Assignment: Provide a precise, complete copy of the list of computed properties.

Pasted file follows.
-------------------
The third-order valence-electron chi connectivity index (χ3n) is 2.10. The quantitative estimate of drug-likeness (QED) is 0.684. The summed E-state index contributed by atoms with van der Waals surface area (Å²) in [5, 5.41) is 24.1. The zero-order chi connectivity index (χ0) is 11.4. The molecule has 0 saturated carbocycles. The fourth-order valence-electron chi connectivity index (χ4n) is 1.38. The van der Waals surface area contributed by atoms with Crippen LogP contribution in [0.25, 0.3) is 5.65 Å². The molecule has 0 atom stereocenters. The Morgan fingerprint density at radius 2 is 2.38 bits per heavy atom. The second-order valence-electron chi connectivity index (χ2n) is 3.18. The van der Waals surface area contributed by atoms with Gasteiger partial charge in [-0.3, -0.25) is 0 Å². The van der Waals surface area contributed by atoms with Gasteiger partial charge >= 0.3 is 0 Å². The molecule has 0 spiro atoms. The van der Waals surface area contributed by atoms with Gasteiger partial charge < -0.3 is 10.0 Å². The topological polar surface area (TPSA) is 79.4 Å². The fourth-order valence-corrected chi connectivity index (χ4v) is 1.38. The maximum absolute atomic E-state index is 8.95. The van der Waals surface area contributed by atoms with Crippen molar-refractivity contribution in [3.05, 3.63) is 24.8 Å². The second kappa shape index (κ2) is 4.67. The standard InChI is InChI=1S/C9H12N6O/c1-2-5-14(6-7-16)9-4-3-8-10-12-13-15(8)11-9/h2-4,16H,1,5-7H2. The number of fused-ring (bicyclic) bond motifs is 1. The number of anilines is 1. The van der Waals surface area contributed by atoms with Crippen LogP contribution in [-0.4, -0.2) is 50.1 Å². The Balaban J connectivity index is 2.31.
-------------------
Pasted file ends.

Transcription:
The third-order valence-electron chi connectivity index (χ3n) is 2.10. The quantitative estimate of drug-likeness (QED) is 0.684. The summed E-state index contributed by atoms with van der Waals surface area (Å²) in [5, 5.41) is 24.1. The zero-order chi connectivity index (χ0) is 11.4. The molecule has 0 saturated carbocycles. The fourth-order valence-electron chi connectivity index (χ4n) is 1.38. The van der Waals surface area contributed by atoms with Crippen LogP contribution in [0.25, 0.3) is 5.65 Å². The molecule has 0 atom stereocenters. The Morgan fingerprint density at radius 2 is 2.38 bits per heavy atom. The second-order valence-electron chi connectivity index (χ2n) is 3.18. The van der Waals surface area contributed by atoms with Gasteiger partial charge in [-0.3, -0.25) is 0 Å². The van der Waals surface area contributed by atoms with Gasteiger partial charge >= 0.3 is 0 Å². The molecule has 0 spiro atoms. The van der Waals surface area contributed by atoms with Gasteiger partial charge < -0.3 is 10.0 Å². The topological polar surface area (TPSA) is 79.4 Å². The fourth-order valence-corrected chi connectivity index (χ4v) is 1.38. The maximum absolute atomic E-state index is 8.95. The van der Waals surface area contributed by atoms with Crippen molar-refractivity contribution in [3.05, 3.63) is 24.8 Å². The second kappa shape index (κ2) is 4.67. The standard InChI is InChI=1S/C9H12N6O/c1-2-5-14(6-7-16)9-4-3-8-10-12-13-15(8)11-9/h2-4,16H,1,5-7H2. The number of fused-ring (bicyclic) bond motifs is 1. The number of anilines is 1. The van der Waals surface area contributed by atoms with Crippen LogP contribution in [-0.4, -0.2) is 50.1 Å². The Balaban J connectivity index is 2.31.